Alongside her private work, Hayley manages the psychology service at The Grove drug centre in Haringey. She also has considerable experience as a psychologist in two NHS trusts. Together with her work in general adult mental health, she has particular specialisms in addictions and issues with food.
Nowadays we have so much more to compare ourselves to. Shiny images and happy stories all across the media, plus the glowing images of people in our circle, with fulfilled lives—to our eyes at least—that we struggle to match up to. Compare that to our hunter-gatherer pasts, when the only role models we had were of the people in our local band, a group of people very similar to ourselves and to whom our relationships were clear and unchanging.
And more than that, the modern world offers no end of immediately gratifying stimulation, all of it fine-tuned to act as a ‘super-stimulus’ to one or other of our senses. So much so that many of us lose whatever skill we had in delaying gratification, a skill essential to planning for a better future.
Therapy is a place for you to be completely true to yourself, giving you time to talk, cry, shout as well as to think and reflect. And it’s my job to gain your trust and so allow all that to happen, accepting you totally as you are with no cloud of judgement.
It’s definitely not about gazing back over your life and analysing every little thing that’s gone wrong for you in the past. Instead, our focus will be firmly on the future, on how you want to be, and how you want to feel, next week, next month, and next year.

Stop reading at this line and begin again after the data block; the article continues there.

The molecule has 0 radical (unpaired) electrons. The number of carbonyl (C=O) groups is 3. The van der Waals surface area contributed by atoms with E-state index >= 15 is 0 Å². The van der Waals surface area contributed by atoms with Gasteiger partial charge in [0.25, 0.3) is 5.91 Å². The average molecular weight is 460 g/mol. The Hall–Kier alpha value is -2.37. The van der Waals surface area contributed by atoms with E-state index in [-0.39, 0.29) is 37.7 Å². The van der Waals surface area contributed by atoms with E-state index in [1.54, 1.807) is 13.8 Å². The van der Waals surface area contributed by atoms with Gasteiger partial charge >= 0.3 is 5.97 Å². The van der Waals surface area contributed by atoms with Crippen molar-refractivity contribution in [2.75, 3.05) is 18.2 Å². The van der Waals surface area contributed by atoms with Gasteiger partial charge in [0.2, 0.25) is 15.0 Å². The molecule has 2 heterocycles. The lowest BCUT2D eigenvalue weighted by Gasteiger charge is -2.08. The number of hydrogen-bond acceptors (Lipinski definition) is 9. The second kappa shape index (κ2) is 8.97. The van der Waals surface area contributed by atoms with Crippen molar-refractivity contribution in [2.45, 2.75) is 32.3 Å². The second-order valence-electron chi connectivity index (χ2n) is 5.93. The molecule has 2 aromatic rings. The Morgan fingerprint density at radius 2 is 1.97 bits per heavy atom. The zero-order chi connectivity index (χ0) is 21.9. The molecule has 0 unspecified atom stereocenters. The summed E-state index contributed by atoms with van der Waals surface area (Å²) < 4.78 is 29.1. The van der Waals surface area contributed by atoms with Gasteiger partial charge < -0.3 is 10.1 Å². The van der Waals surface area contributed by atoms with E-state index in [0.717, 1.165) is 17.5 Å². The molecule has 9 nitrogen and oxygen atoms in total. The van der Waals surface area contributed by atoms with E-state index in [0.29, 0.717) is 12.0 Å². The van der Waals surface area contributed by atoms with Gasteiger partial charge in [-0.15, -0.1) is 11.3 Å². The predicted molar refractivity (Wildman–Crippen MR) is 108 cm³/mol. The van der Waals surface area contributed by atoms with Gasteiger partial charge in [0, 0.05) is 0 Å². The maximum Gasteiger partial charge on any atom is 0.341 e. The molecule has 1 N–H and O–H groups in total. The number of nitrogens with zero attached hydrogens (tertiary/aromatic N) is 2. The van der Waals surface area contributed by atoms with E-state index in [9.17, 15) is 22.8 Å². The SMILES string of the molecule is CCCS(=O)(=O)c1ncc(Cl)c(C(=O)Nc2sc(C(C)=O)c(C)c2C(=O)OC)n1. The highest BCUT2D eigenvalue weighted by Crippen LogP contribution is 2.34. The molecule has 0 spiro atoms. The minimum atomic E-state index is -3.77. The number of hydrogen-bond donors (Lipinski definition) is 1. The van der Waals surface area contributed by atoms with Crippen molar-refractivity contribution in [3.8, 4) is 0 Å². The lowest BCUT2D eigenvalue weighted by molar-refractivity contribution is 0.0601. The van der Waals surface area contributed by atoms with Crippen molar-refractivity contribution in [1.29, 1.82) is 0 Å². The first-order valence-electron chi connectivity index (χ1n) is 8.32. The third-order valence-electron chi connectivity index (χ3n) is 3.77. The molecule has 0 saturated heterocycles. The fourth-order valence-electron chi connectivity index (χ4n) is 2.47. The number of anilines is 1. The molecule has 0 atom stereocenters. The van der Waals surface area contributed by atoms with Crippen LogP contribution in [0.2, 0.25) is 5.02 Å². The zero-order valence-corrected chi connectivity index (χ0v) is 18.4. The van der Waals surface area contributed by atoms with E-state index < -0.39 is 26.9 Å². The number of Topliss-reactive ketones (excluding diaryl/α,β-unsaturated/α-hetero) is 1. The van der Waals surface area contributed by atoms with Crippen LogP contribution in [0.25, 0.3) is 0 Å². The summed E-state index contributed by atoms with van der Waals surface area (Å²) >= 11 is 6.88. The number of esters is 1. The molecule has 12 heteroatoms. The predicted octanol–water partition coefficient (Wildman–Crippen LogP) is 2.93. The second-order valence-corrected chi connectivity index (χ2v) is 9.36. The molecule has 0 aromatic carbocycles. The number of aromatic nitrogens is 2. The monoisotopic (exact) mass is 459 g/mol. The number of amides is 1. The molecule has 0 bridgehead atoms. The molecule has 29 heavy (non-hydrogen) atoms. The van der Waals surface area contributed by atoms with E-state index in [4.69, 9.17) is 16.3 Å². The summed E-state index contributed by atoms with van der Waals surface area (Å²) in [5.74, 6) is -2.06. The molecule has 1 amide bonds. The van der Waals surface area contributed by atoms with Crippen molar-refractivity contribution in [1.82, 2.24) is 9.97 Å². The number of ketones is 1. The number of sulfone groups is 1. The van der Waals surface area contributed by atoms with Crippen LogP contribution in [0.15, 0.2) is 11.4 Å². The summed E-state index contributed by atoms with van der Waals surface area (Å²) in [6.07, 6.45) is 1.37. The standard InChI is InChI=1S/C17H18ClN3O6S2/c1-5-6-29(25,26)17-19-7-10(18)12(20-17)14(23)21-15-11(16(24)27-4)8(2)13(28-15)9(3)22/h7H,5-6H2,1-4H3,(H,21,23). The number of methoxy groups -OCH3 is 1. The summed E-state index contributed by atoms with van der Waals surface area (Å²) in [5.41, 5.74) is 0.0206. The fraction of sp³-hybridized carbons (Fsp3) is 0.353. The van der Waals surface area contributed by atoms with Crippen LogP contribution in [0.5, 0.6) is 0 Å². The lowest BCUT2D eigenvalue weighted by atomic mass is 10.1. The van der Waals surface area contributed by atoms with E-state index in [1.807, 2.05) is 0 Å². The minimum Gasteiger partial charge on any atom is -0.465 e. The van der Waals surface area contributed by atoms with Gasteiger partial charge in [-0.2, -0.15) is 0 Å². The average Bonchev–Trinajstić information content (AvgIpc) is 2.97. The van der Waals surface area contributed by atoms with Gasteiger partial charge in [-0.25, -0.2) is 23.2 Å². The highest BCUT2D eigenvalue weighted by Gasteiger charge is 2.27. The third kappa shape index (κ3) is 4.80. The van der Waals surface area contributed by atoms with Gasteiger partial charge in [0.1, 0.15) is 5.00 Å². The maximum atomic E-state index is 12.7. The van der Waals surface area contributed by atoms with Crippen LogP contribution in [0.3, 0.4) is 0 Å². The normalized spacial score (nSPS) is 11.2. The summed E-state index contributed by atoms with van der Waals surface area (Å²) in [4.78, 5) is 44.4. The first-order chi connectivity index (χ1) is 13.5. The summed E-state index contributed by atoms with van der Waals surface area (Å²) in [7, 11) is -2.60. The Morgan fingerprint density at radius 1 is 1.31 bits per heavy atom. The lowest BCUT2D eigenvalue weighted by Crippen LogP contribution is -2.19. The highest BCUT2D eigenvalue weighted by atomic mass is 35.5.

I work predominantly within a cognitive behavioural approach, or CBT. The C is about understanding any ‘thinking styles’ which may be keeping us stuck in life, while the B emphasises any positive behavioural changes we need to learn, at the same time un-learning unhelpful behaviours that keep holding us back.
But making change implies taking action—actions you’ve been avoiding, or a novel approach we may formulate during therapy—and taking action inevitably entails anxiety. But it’s our relationship to that anxiety which matters, ‘observing’ and understanding it—as opposed to always being caught up in it—and seeing it as a transient emotion, knowing that what goes up always comes down.
I love my work as a therapist and I’m extremely passionate about what I do. The work is often challenging—for both therapist and client—but having experienced the process of therapy myself, I fully appreciate the extraordinary benefits it can have in our lives, present and future.
No-one deserves to be unhappy or afraid, and for me it’s endlessly gratifying to see my clients making positive and lasting changes in their lives, knowing where they want to be, and now confidently on a path to getting there.
Image credits The Barnes Foundation